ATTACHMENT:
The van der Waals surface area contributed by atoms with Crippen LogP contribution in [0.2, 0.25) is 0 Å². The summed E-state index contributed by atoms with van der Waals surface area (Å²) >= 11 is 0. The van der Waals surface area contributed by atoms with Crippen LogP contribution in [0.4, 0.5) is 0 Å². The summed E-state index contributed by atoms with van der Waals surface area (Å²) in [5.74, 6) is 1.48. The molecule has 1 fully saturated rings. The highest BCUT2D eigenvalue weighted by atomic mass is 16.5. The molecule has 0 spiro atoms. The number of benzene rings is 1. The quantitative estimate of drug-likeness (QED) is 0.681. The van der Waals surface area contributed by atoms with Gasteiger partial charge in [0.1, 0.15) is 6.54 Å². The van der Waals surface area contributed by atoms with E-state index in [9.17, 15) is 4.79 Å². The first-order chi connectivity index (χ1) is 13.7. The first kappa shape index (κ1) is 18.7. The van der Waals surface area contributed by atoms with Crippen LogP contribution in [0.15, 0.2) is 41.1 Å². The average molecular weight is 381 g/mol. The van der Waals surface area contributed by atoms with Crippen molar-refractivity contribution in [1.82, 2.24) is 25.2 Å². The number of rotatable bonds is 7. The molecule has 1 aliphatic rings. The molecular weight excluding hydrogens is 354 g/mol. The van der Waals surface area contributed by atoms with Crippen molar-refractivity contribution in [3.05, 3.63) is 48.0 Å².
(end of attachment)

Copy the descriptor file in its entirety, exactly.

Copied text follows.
The van der Waals surface area contributed by atoms with Crippen LogP contribution in [0.2, 0.25) is 0 Å². The summed E-state index contributed by atoms with van der Waals surface area (Å²) >= 11 is 0. The van der Waals surface area contributed by atoms with Crippen LogP contribution in [0.4, 0.5) is 0 Å². The summed E-state index contributed by atoms with van der Waals surface area (Å²) in [5.74, 6) is 1.48. The molecule has 1 fully saturated rings. The highest BCUT2D eigenvalue weighted by atomic mass is 16.5. The molecule has 0 spiro atoms. The number of benzene rings is 1. The quantitative estimate of drug-likeness (QED) is 0.681. The van der Waals surface area contributed by atoms with Gasteiger partial charge in [0.1, 0.15) is 6.54 Å². The van der Waals surface area contributed by atoms with E-state index in [9.17, 15) is 4.79 Å². The first-order chi connectivity index (χ1) is 13.7. The first kappa shape index (κ1) is 18.7. The van der Waals surface area contributed by atoms with Crippen LogP contribution in [0.15, 0.2) is 41.1 Å². The average molecular weight is 381 g/mol. The van der Waals surface area contributed by atoms with Crippen molar-refractivity contribution in [1.82, 2.24) is 25.2 Å². The number of rotatable bonds is 7. The molecule has 1 aliphatic rings. The molecular weight excluding hydrogens is 354 g/mol. The van der Waals surface area contributed by atoms with Crippen molar-refractivity contribution in [3.05, 3.63) is 48.0 Å².